Host selection, oviposition behaviour and leaf traits in a specialist willow sawfly on species of Salix (Salicaceae)
Article first published online: 24 SEP 2013
© 2013 The Royal Entomological Society
Volume 38, Issue 6, pages 617–626, December 2013
How to Cite
BRACCINI, C. L., VEGA, A. S., CHLUDIL, H. D., LEICACH, S. R. and FERNANDEZ, P. C. (2013), Host selection, oviposition behaviour and leaf traits in a specialist willow sawfly on species of Salix (Salicaceae). Ecological Entomology, 38: 617–626. doi: 10.1111/een.12053
- Issue published online: 5 NOV 2013
- Article first published online: 24 SEP 2013
- Manuscript Accepted: 26 JUN 2013
- Manuscript Revised: 1 JUN 2013
- Manuscript Received: 15 NOV 2012
- Nematus oligospilus;
- oviposition preference;
- Plant genotype influences plant–herbivore interactions by affecting insect attraction, acceptance and development. Here we linked oviposition behaviour of the specialist willow sawfly Nematus oligospilus Förster (Hymenoptera: Tenthredinidae) with leaf traits on different Salix L. (Salicaceae) genotypes. This was done as a first step to find oviposition cues that guide females to their host plants.
- By means of choice and no-choice bioassays we analysed host selection according to willow genotype and leaf surface. We also studied larval performance, adult fecundity and effect of experience on host selection. Nematus oligospilus prefers to oviposit on S. nigra. The least preferred genotype, S. viminalis, showed better larval performance and highest adult fecundity. Host preference was not modified by larval feeding experience.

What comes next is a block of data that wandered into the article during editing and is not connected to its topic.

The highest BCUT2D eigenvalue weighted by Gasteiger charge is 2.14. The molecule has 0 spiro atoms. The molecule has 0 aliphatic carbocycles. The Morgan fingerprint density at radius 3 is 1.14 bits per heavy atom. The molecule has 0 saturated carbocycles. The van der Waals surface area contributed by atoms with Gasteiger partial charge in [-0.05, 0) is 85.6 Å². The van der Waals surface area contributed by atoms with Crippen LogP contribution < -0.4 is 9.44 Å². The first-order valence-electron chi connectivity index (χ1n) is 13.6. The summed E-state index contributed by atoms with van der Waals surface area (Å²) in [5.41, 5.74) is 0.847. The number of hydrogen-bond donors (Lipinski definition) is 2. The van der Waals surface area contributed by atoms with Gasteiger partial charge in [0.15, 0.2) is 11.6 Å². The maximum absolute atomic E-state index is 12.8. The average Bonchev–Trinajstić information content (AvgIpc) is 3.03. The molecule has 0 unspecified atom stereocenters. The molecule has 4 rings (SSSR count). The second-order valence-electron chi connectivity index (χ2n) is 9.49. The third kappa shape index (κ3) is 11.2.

- By means of light and scanning electron microscopy we described ovipositor and leaf micromorphology. The egg is laid inside the epidermis or between the epidermis and adjacent chlorenchyma, showing a tight association with the leaf. Leaf toughness was lowest for S. nigra and higher for S. viminalis and S. babylonica. Total nitrogen and protein content were higher on S. viminalis and S. babylonica. Total phenolics and phenolic glycosides were the highest and more diverse on S. nigra. Salicin content levels correlate with oviposition preference, suggesting the role of salicylates as oviposition stimulants.
- Results suggest that oviposition preference on S. nigra may be related to lower leaf toughness and ease of injection of female saw-like ovipositor, and motivated by the presence of phenolic glycosides. Nitrogen levels may explain better larval performance and adult fecundity in S. viminalis. Thus, a balance among the different leaf traits determines the outcomes observed in this study.